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    Sounds like she's overreacting calling police to remove that. Just put it in the sharps box. Exposure to bodily fluids? I've gotten drenched in blood giving chest compressions. i think a pharmacist can handle a syringe. IV drug users are going to inject drugs, be it a dirty or clean needle. You are this addict's health professional too, and have an obligation to promote good health behavior. Providing them with clean needles, or at least researching where they an obtain them (local needle exchange program) and directing them there, is a responsibility of ours as health professionals. Do what is best for the patient. For the "they're going to OD" counter argument-- they will OD with your needle or the dirty one they use instead. IV drug users need needle exchange programs/clean needles and rehab, so as a health professional, help the patient obtain these services.
  33. romylove

    romylove

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    :thumbup:
  34. owlegrad

    owlegrad Uncontrollable Sarcasm Machine Staff Member Administrator SDN Senior Moderator

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    I catch hell over the whole clean needles thing sometimes (basically anytime the RPh catches me selling them without playing detective). That's one thing I like about floaters - they aren't going to care who I sell needles to.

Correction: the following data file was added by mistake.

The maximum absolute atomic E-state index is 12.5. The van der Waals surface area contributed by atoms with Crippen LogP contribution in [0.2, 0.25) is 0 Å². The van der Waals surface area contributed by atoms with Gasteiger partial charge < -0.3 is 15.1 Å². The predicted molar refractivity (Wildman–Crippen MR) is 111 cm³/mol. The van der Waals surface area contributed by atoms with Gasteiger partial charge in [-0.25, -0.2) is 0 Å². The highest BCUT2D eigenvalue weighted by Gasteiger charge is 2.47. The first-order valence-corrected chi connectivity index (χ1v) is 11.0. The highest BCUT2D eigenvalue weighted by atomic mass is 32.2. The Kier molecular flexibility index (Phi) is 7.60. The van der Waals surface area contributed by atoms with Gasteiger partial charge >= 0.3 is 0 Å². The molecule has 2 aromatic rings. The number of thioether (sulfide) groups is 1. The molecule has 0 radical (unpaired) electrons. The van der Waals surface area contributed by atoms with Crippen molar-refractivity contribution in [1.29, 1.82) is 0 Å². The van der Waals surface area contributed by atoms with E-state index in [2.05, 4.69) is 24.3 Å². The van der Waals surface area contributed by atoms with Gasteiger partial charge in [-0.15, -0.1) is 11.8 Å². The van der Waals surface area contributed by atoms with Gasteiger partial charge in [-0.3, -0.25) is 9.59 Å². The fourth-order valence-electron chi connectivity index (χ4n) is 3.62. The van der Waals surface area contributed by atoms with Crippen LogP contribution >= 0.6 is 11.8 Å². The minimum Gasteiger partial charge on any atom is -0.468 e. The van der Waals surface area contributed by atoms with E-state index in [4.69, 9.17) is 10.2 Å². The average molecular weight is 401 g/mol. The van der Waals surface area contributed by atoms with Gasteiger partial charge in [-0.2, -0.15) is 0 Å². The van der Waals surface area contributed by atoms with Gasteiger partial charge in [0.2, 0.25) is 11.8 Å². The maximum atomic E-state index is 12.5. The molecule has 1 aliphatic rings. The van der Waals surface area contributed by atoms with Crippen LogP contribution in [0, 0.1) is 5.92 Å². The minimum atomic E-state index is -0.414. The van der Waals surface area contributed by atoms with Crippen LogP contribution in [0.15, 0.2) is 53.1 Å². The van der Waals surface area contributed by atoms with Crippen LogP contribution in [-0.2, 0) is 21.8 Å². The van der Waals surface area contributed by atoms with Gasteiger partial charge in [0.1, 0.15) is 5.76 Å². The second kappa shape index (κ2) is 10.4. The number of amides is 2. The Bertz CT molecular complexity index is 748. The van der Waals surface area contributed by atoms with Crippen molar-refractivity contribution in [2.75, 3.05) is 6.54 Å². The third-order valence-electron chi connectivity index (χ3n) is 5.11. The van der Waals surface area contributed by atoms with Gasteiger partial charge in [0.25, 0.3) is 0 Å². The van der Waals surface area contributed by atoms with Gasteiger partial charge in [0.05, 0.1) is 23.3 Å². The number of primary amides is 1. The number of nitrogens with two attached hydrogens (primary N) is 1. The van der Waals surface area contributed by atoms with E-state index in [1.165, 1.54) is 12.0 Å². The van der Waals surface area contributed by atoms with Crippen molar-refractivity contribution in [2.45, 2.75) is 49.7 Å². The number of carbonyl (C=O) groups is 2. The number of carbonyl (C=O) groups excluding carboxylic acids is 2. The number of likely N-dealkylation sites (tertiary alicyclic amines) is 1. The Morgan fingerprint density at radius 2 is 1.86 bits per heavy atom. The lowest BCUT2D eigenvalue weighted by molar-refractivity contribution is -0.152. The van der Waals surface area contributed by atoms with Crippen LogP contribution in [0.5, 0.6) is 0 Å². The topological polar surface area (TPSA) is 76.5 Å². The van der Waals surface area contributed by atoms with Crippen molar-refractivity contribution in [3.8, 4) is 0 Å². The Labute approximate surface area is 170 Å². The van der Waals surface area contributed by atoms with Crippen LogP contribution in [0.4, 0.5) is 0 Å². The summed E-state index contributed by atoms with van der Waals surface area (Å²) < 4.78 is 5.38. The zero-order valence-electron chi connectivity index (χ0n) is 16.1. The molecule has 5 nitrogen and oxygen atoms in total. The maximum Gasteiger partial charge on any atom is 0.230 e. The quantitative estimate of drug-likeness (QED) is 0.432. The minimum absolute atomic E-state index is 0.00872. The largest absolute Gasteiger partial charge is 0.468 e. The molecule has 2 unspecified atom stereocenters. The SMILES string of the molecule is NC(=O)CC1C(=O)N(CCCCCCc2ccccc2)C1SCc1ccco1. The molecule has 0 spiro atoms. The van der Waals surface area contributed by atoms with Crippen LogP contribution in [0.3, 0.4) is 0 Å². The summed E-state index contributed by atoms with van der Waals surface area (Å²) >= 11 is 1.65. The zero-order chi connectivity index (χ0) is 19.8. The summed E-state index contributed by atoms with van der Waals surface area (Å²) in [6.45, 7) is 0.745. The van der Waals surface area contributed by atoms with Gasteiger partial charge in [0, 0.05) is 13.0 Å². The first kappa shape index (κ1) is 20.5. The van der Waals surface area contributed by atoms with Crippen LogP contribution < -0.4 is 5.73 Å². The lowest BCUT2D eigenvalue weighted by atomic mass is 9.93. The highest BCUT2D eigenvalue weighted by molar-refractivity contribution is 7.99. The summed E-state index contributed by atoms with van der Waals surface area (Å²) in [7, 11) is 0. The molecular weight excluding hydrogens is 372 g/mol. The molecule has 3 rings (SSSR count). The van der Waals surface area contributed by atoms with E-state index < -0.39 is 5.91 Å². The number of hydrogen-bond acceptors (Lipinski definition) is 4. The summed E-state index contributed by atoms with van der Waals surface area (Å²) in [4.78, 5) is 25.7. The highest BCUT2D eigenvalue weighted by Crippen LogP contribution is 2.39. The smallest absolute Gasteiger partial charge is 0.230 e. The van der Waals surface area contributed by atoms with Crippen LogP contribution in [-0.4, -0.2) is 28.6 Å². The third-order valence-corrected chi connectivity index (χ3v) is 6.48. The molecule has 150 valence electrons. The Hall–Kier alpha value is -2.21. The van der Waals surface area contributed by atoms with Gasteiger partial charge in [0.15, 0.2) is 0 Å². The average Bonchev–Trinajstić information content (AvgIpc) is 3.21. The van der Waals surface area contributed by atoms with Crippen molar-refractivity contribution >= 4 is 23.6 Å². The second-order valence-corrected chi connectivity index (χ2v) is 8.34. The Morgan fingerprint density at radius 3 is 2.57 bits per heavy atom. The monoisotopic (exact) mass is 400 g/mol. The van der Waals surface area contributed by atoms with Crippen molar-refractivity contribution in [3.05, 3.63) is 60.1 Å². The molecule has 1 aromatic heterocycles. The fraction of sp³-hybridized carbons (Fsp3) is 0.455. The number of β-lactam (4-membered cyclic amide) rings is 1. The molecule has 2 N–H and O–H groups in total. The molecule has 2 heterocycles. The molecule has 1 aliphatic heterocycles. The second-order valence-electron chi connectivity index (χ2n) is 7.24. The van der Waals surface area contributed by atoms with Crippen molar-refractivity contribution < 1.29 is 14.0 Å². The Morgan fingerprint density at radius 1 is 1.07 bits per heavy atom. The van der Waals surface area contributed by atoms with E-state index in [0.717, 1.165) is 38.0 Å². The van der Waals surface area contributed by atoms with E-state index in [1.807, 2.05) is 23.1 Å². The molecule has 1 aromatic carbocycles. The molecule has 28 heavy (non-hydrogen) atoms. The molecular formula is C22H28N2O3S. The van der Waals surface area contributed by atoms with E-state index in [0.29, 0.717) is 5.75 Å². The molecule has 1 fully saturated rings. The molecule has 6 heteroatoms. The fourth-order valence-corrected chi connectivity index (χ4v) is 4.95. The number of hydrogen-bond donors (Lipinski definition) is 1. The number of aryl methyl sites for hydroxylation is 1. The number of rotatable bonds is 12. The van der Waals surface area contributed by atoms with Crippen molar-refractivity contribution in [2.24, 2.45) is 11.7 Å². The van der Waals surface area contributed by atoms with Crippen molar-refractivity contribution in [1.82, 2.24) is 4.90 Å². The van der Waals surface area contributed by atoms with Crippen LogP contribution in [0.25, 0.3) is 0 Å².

Our newest RPh is especially strict about it. Most that I have worked with have given me some leeway, but now I really am supposed to be refusing to sell them without a script for insulin or I get in trouble. I hate it personally. :thumbdown:

    What do you guys think, aught I do whatever they tell me to do or I should I be able to sell clean needles?
  35. Skrumpy

    Skrumpy

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    I'd rather personally give them clean needles than have them get HIV and then become a further burden on society. However, it is not only the staff.. what if a child went into the bathroom and got a hold of a used syringe/etc? Who is liable? The pharmacist that sold the needle? The store? The cleaning staff? etc. I know if I was the cleaning staff I wouldn't want to be cleaning up used needles from known drug users every shift. She had upwards of 30+ drug users coming in on a daily basis. Would you like to clean up hazardous waste as a full time job? That wasn't in anyone's job description and the cleaning staff doesn't make enough for that IMO. I think it's pretty easy to judge the action but not quite as easy to deal with it yourself. In general I agree with your assessment but there are some definite grey areas there and not a lot of easy solutions.
    Last edited: Mar 21, 2013